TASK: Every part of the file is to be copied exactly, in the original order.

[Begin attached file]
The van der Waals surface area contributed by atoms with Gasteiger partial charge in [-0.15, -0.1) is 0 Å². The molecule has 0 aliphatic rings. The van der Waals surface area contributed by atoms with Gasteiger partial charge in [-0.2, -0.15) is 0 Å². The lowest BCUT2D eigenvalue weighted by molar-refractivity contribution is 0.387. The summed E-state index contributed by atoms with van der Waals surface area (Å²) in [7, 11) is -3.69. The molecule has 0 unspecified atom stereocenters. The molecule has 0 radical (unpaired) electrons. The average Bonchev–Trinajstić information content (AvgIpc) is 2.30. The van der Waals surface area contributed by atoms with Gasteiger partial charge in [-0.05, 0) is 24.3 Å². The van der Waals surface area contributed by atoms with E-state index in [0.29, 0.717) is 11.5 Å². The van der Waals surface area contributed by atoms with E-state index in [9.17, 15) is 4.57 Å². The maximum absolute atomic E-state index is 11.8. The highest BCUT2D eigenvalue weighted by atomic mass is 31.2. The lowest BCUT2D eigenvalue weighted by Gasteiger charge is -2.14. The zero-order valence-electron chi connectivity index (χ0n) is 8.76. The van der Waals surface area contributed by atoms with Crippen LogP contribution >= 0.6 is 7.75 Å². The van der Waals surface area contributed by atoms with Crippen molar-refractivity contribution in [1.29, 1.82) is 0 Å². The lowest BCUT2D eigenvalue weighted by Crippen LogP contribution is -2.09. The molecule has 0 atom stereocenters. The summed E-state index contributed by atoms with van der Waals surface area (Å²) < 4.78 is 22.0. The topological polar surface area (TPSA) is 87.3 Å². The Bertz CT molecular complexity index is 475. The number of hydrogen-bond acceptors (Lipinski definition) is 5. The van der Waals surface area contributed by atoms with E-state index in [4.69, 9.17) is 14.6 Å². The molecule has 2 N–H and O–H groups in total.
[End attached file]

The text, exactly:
The van der Waals surface area contributed by atoms with Gasteiger partial charge in [-0.15, -0.1) is 0 Å². The molecule has 0 aliphatic rings. The van der Waals surface area contributed by atoms with Gasteiger partial charge in [-0.2, -0.15) is 0 Å². The lowest BCUT2D eigenvalue weighted by molar-refractivity contribution is 0.387. The summed E-state index contributed by atoms with van der Waals surface area (Å²) in [7, 11) is -3.69. The molecule has 0 unspecified atom stereocenters. The molecule has 0 radical (unpaired) electrons. The average Bonchev–Trinajstić information content (AvgIpc) is 2.30. The van der Waals surface area contributed by atoms with Gasteiger partial charge in [-0.05, 0) is 24.3 Å². The van der Waals surface area contributed by atoms with E-state index in [0.29, 0.717) is 11.5 Å². The van der Waals surface area contributed by atoms with E-state index in [9.17, 15) is 4.57 Å². The maximum absolute atomic E-state index is 11.8. The highest BCUT2D eigenvalue weighted by atomic mass is 31.2. The lowest BCUT2D eigenvalue weighted by Gasteiger charge is -2.14. The zero-order valence-electron chi connectivity index (χ0n) is 8.76. The van der Waals surface area contributed by atoms with Crippen LogP contribution >= 0.6 is 7.75 Å². The van der Waals surface area contributed by atoms with Crippen molar-refractivity contribution in [1.29, 1.82) is 0 Å². The lowest BCUT2D eigenvalue weighted by Crippen LogP contribution is -2.09. The molecule has 0 atom stereocenters. The summed E-state index contributed by atoms with van der Waals surface area (Å²) < 4.78 is 22.0. The topological polar surface area (TPSA) is 87.3 Å². The Bertz CT molecular complexity index is 475. The number of hydrogen-bond acceptors (Lipinski definition) is 5. The van der Waals surface area contributed by atoms with E-state index in [4.69, 9.17) is 14.6 Å². The molecule has 2 N–H and O–H groups in total.